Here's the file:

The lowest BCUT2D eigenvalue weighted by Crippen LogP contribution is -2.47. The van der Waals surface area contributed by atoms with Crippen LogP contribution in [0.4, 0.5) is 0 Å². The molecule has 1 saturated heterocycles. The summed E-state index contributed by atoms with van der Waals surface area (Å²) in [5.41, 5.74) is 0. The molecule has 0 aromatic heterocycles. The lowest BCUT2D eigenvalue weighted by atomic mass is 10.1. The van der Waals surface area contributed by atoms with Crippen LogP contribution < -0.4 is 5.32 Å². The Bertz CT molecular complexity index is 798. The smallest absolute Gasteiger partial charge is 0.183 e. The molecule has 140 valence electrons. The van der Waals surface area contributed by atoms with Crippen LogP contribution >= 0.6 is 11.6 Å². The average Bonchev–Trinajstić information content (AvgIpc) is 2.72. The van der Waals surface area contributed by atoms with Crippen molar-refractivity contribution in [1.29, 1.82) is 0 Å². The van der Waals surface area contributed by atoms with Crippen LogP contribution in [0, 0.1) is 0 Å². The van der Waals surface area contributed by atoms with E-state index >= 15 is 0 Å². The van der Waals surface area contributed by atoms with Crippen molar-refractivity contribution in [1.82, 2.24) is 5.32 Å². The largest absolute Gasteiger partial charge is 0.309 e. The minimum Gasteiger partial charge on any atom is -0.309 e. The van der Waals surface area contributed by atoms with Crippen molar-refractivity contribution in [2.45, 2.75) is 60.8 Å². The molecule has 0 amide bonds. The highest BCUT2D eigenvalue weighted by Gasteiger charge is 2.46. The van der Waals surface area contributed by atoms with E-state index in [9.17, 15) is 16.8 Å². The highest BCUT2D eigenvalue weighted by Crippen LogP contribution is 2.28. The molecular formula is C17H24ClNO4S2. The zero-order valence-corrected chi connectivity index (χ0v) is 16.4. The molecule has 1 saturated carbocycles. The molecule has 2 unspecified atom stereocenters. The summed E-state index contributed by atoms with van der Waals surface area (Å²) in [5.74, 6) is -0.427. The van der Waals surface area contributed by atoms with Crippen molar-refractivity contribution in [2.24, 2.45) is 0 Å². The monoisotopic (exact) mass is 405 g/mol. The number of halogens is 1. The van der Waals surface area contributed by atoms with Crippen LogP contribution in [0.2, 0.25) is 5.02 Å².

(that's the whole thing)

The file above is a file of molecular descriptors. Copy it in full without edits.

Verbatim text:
The lowest BCUT2D eigenvalue weighted by Crippen LogP contribution is -2.47. The van der Waals surface area contributed by atoms with Crippen LogP contribution in [0.4, 0.5) is 0 Å². The molecule has 1 saturated heterocycles. The summed E-state index contributed by atoms with van der Waals surface area (Å²) in [5.41, 5.74) is 0. The molecule has 0 aromatic heterocycles. The lowest BCUT2D eigenvalue weighted by atomic mass is 10.1. The van der Waals surface area contributed by atoms with Crippen LogP contribution < -0.4 is 5.32 Å². The Bertz CT molecular complexity index is 798. The smallest absolute Gasteiger partial charge is 0.183 e. The molecule has 140 valence electrons. The van der Waals surface area contributed by atoms with Crippen LogP contribution >= 0.6 is 11.6 Å². The average Bonchev–Trinajstić information content (AvgIpc) is 2.72. The van der Waals surface area contributed by atoms with Crippen molar-refractivity contribution in [1.29, 1.82) is 0 Å². The van der Waals surface area contributed by atoms with Crippen LogP contribution in [0, 0.1) is 0 Å². The van der Waals surface area contributed by atoms with E-state index >= 15 is 0 Å². The van der Waals surface area contributed by atoms with Crippen molar-refractivity contribution in [1.82, 2.24) is 5.32 Å². The largest absolute Gasteiger partial charge is 0.309 e. The minimum Gasteiger partial charge on any atom is -0.309 e. The van der Waals surface area contributed by atoms with Crippen molar-refractivity contribution in [2.45, 2.75) is 60.8 Å². The molecule has 0 amide bonds. The highest BCUT2D eigenvalue weighted by Gasteiger charge is 2.46. The van der Waals surface area contributed by atoms with E-state index in [9.17, 15) is 16.8 Å². The highest BCUT2D eigenvalue weighted by Crippen LogP contribution is 2.28. The molecular formula is C17H24ClNO4S2. The zero-order valence-corrected chi connectivity index (χ0v) is 16.4. The molecule has 1 saturated carbocycles. The molecule has 2 unspecified atom stereocenters. The summed E-state index contributed by atoms with van der Waals surface area (Å²) in [5.74, 6) is -0.427. The van der Waals surface area contributed by atoms with Crippen molar-refractivity contribution in [2.24, 2.45) is 0 Å². The monoisotopic (exact) mass is 405 g/mol. The number of halogens is 1. The van der Waals surface area contributed by atoms with Crippen LogP contribution in [0.2, 0.25) is 5.02 Å².